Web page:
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    Gut and Liver is an international journal of gastroenterology, focusing on the gastrointestinal tract, liver, biliary tree, pancreas, motility, and neurogastroenterology. Gut atnd Liver delivers up-to-date, authoritative papers on both clinical and research-based topics in gastroenterology. The Journal publishes original articles, case reports, brief communications, letters to the editor and invited review articles in the field of gastroenterology. The Journal is operated by internationally renowned editorial boards and designed to provide a global opportunity to promote academic developments in the field of gastroenterology and hepatology. +MORE

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    Veterans Affairs Medical Center, Univ. California San Francisco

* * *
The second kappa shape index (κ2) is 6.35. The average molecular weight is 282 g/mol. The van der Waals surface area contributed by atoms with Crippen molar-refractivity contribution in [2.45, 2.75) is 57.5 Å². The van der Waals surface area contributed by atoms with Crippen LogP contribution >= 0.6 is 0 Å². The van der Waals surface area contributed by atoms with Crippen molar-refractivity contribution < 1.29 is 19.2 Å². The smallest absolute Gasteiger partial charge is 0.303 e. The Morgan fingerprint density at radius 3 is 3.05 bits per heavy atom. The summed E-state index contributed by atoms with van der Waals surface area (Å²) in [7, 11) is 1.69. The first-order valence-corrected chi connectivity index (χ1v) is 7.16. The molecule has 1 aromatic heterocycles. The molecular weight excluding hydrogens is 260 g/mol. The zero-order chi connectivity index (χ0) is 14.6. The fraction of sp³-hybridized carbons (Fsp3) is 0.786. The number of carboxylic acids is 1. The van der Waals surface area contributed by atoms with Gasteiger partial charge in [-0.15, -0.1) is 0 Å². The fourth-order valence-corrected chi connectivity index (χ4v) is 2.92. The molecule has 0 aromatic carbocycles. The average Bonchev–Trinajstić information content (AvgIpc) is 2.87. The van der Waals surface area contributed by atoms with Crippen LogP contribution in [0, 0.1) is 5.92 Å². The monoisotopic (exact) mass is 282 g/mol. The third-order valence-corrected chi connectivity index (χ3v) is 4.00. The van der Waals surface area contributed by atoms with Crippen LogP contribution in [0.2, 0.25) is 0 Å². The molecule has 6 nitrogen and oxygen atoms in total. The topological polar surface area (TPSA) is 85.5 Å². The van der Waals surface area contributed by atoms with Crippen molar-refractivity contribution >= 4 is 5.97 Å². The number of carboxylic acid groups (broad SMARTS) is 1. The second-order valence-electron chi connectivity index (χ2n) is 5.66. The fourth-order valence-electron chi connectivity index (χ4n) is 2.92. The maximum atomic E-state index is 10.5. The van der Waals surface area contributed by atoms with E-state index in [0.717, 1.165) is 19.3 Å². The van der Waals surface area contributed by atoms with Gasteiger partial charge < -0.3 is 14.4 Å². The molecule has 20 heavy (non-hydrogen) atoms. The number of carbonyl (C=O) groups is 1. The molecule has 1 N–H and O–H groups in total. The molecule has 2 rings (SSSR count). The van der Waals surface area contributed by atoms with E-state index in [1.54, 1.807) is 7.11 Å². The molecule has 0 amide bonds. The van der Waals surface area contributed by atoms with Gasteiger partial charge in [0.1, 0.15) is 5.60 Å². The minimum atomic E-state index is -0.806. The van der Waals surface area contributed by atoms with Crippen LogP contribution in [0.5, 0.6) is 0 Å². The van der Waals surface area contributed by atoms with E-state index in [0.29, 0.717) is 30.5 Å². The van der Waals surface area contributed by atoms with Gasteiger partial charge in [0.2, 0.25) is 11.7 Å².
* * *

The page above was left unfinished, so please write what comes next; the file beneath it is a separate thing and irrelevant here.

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A Prospective Multicenter Study of Partially Covered Metal Stents in Patients Receiving Neoadjuvant Chemotherapy for Resectable and Borderline Resectable Pancreatic Cancer: BTS-NAC Study

Kei Saito1 , Yousuke Nakai1 , Hiroyuki Isayama1,2 , Ryuichi Yamamoto3 , Kazumichi Kawakubo4 , Yuzo Kodama5 , Akio Katanuma6 , Atsushi Kanno7 , Masahiro Itonaga8 , Kazuhiko Koike1

1Department of Gastroenterology, Graduate School of Medicine, The University of Tokyo, 2Department of Gastroenterology, Graduate School of Medicine, Juntendo University, Tokyo, 3Department of Gastroenterology and Hepatology, Saitama Medical Center, Saitama Medical University, Saitama, 4Department of Gastroenterology and Hepatology, Faculty of Medicine and Graduate School of Medicine, Hokkaido University, Sapporo, 5Department of Gastroenterology and Hepatology, Graduate School of Medicine, Kyoto University, Kyoto, 6Department of Gastroenterology, Teine-Keijinkai Hospital, Sapporo, 7Division of Gastroenterology, Tohoku University Graduate School of Medicine, Sendai, and 8Second Department of Internal Medicine, Wakayama Medical University, Wakayama, Japan